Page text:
Fortunately sexting has now been decriminalised in NSW. This means young people between ages 16 and 18 who consensually share material cannot be charged under child pornography or child abuse material laws. This law is vital to protect our young people. While the show is highly engrossing it really sets some dangerous stereotypes about young people. Our youth are often a lot more intelligent and insightful than we give them credit for. What they need more of, is spaces to express thoughts and opinions and platforms that amplify their voices.
Eliza Zanuso, Bellingen
Finally a line in the sand
That saying sticks and stones may break my bones but names will never hurt me rings to mind. I won't be daunted. No one is bullet-proof but I do value credibility honesty and hard work, but confess to an occasional laugh by taking the mickey out on occasions.I did resent the assertion published recently (Courier-Sun, Aug 28) that I threatened someone with a chainsaw. A stupid prank, accepted as such. I have never committed a violent act on anyone.
Having always refrained from the personal in my letters to the editor, recent attacks on my character have tested my resolve, with many saying you must get personal. Tempting but to do, but it would bring me down to the same level. Name calling aside, but to read comments posted in this paper, such as those ridge-tops will be vaporised and already sediment has entered the Kalang without a drop of rain since roadwork have commenced beggars belief.
Then on a slightly lighter note, a raffle to help fund the crusade, the prize, yes, a load of firewood. One could cry or laugh at some of this stuff, and I have chosen to laugh. Meanwhile, as for taxpayer subsidies for Forestry Corp, every government organisation is subsidised by the poor old worker. But right here in our own backyard in both river catchments, how many private landholders have applied for and received public subsidies to remove weeds due to their own neglect. Generally no follow up, more weeds, more grants. Some worthwhile but hundreds of thousands blown away for no end product.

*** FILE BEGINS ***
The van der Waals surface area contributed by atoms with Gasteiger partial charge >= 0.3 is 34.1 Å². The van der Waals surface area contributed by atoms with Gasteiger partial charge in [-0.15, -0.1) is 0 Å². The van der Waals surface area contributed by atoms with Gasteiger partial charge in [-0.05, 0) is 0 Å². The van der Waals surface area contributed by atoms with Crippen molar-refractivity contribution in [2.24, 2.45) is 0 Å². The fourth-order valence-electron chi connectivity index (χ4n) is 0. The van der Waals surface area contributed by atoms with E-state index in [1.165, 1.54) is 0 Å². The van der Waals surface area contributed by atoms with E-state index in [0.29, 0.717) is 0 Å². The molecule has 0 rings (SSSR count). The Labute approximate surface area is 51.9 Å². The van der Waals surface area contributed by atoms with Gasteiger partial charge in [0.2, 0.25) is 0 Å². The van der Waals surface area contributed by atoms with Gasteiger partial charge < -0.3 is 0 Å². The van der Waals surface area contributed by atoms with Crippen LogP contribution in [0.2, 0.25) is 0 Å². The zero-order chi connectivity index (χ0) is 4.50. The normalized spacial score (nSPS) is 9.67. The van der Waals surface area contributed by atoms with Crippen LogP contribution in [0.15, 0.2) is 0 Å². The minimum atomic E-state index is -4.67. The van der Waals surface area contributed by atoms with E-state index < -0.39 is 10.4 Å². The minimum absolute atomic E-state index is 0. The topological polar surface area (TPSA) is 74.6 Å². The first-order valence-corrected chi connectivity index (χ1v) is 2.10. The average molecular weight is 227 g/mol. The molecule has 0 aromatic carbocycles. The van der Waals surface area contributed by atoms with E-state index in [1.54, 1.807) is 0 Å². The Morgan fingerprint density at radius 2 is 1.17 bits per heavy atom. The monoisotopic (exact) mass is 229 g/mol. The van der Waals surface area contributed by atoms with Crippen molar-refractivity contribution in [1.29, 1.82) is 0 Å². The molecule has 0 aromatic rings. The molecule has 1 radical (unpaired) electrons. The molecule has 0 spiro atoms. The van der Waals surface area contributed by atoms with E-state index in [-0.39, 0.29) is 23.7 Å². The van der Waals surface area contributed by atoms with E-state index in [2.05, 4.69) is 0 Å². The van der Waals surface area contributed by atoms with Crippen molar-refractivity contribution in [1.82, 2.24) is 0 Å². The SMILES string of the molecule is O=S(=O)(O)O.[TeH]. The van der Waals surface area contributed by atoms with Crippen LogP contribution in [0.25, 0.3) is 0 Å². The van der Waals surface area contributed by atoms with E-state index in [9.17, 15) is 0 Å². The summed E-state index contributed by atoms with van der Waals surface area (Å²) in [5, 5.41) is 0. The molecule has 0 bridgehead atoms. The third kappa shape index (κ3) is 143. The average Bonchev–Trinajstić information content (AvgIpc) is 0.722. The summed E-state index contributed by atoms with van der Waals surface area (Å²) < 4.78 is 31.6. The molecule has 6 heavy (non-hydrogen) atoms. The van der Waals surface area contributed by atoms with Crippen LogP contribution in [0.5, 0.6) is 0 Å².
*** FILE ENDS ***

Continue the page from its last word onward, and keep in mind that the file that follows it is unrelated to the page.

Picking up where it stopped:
Always a bushie, a bit stone age, but my love of the bush and all its creatures is deeply embedded and more than most, I value our waterways. With a viable alternative, why cut another tree in both catchments, and move all those incredibly skilled workers in the industry into useless unproductive positions in the public arena?
Every single house in this shire sits on a plot that was once virgin forest and would contain timber from local forests. How easy to do a character assassination on a couple
of our true believers for blatant hypocrisy but would likely finish up with a tit-for-tat as no one has an unblemished slate.
But that refusal of many from the anti camp to converse with the other side often denies the environmental movement access to so much priceless knowledge. So much common ground to turn over and learn for both sides. I'm always the optimist but for better or worse for our freshwater catchments, the dairies and pigs are gone, not many beef cattle left and for the whole shire the timber industry is in decline. Much of the above is being replaced by regrowth on the ridges and weeds on the lower areas.
Darcey Browning, Thora